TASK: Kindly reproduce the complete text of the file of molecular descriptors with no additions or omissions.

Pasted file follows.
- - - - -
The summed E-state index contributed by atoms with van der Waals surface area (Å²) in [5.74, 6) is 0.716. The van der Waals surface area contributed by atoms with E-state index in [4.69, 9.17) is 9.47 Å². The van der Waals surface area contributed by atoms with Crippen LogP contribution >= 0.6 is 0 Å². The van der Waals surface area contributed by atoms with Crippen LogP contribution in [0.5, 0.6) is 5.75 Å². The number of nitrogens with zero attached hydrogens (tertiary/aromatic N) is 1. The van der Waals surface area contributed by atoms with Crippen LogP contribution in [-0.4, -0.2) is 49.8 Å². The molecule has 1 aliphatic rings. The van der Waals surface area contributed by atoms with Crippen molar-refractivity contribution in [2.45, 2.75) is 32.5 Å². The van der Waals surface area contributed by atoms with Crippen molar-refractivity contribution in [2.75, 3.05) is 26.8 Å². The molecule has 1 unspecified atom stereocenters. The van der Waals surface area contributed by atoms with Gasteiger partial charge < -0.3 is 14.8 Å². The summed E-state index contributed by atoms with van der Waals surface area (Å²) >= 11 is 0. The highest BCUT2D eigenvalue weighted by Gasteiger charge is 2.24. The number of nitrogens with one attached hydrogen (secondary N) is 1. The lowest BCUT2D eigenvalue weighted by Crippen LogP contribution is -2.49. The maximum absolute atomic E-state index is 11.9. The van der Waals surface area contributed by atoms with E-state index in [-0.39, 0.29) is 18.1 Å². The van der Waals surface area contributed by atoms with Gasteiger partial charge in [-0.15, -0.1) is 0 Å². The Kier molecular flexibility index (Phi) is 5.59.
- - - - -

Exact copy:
The summed E-state index contributed by atoms with van der Waals surface area (Å²) in [5.74, 6) is 0.716. The van der Waals surface area contributed by atoms with E-state index in [4.69, 9.17) is 9.47 Å². The van der Waals surface area contributed by atoms with Crippen LogP contribution >= 0.6 is 0 Å². The van der Waals surface area contributed by atoms with Crippen LogP contribution in [0.5, 0.6) is 5.75 Å². The number of nitrogens with zero attached hydrogens (tertiary/aromatic N) is 1. The van der Waals surface area contributed by atoms with Crippen LogP contribution in [-0.4, -0.2) is 49.8 Å². The molecule has 1 aliphatic rings. The van der Waals surface area contributed by atoms with Crippen molar-refractivity contribution in [2.45, 2.75) is 32.5 Å². The van der Waals surface area contributed by atoms with Crippen molar-refractivity contribution in [2.75, 3.05) is 26.8 Å². The molecule has 1 unspecified atom stereocenters. The van der Waals surface area contributed by atoms with Gasteiger partial charge < -0.3 is 14.8 Å². The summed E-state index contributed by atoms with van der Waals surface area (Å²) >= 11 is 0. The highest BCUT2D eigenvalue weighted by Gasteiger charge is 2.24. The number of nitrogens with one attached hydrogen (secondary N) is 1. The lowest BCUT2D eigenvalue weighted by Crippen LogP contribution is -2.49. The maximum absolute atomic E-state index is 11.9. The van der Waals surface area contributed by atoms with E-state index in [-0.39, 0.29) is 18.1 Å². The van der Waals surface area contributed by atoms with Gasteiger partial charge in [-0.15, -0.1) is 0 Å². The Kier molecular flexibility index (Phi) is 5.59.